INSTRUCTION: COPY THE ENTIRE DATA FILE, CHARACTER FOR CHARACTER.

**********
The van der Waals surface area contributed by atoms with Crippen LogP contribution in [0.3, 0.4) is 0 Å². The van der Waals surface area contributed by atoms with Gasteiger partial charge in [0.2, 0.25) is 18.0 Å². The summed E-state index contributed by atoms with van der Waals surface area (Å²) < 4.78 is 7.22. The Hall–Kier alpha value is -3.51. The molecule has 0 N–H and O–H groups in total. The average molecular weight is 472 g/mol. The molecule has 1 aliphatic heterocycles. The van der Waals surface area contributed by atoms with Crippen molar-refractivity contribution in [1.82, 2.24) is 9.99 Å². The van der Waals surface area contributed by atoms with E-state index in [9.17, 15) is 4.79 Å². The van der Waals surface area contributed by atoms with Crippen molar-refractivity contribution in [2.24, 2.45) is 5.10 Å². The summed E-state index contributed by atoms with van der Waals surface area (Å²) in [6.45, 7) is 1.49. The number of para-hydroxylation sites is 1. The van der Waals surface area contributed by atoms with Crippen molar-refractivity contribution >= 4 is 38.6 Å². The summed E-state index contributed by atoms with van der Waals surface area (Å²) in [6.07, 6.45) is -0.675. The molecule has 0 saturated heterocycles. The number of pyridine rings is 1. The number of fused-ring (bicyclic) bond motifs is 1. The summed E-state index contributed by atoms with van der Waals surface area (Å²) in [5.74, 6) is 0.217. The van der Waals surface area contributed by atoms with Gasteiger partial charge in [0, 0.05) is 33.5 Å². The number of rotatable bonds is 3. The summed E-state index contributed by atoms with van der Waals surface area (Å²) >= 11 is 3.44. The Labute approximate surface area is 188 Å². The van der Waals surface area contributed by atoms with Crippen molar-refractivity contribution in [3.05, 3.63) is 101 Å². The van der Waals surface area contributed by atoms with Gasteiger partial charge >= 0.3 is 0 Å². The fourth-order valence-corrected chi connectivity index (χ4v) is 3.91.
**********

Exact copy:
The van der Waals surface area contributed by atoms with Crippen LogP contribution in [0.3, 0.4) is 0 Å². The van der Waals surface area contributed by atoms with Gasteiger partial charge in [0.2, 0.25) is 18.0 Å². The summed E-state index contributed by atoms with van der Waals surface area (Å²) < 4.78 is 7.22. The Hall–Kier alpha value is -3.51. The molecule has 0 N–H and O–H groups in total. The average molecular weight is 472 g/mol. The molecule has 1 aliphatic heterocycles. The van der Waals surface area contributed by atoms with Crippen molar-refractivity contribution in [1.82, 2.24) is 9.99 Å². The van der Waals surface area contributed by atoms with E-state index in [9.17, 15) is 4.79 Å². The van der Waals surface area contributed by atoms with Crippen molar-refractivity contribution in [2.24, 2.45) is 5.10 Å². The summed E-state index contributed by atoms with van der Waals surface area (Å²) in [6.45, 7) is 1.49. The number of para-hydroxylation sites is 1. The van der Waals surface area contributed by atoms with Crippen molar-refractivity contribution >= 4 is 38.6 Å². The summed E-state index contributed by atoms with van der Waals surface area (Å²) in [6.07, 6.45) is -0.675. The molecule has 0 saturated heterocycles. The number of pyridine rings is 1. The number of fused-ring (bicyclic) bond motifs is 1. The summed E-state index contributed by atoms with van der Waals surface area (Å²) in [5.74, 6) is 0.217. The van der Waals surface area contributed by atoms with Gasteiger partial charge in [0, 0.05) is 33.5 Å². The number of rotatable bonds is 3. The summed E-state index contributed by atoms with van der Waals surface area (Å²) >= 11 is 3.44. The Labute approximate surface area is 188 Å². The van der Waals surface area contributed by atoms with Crippen molar-refractivity contribution in [3.05, 3.63) is 101 Å². The van der Waals surface area contributed by atoms with Gasteiger partial charge >= 0.3 is 0 Å². The fourth-order valence-corrected chi connectivity index (χ4v) is 3.91.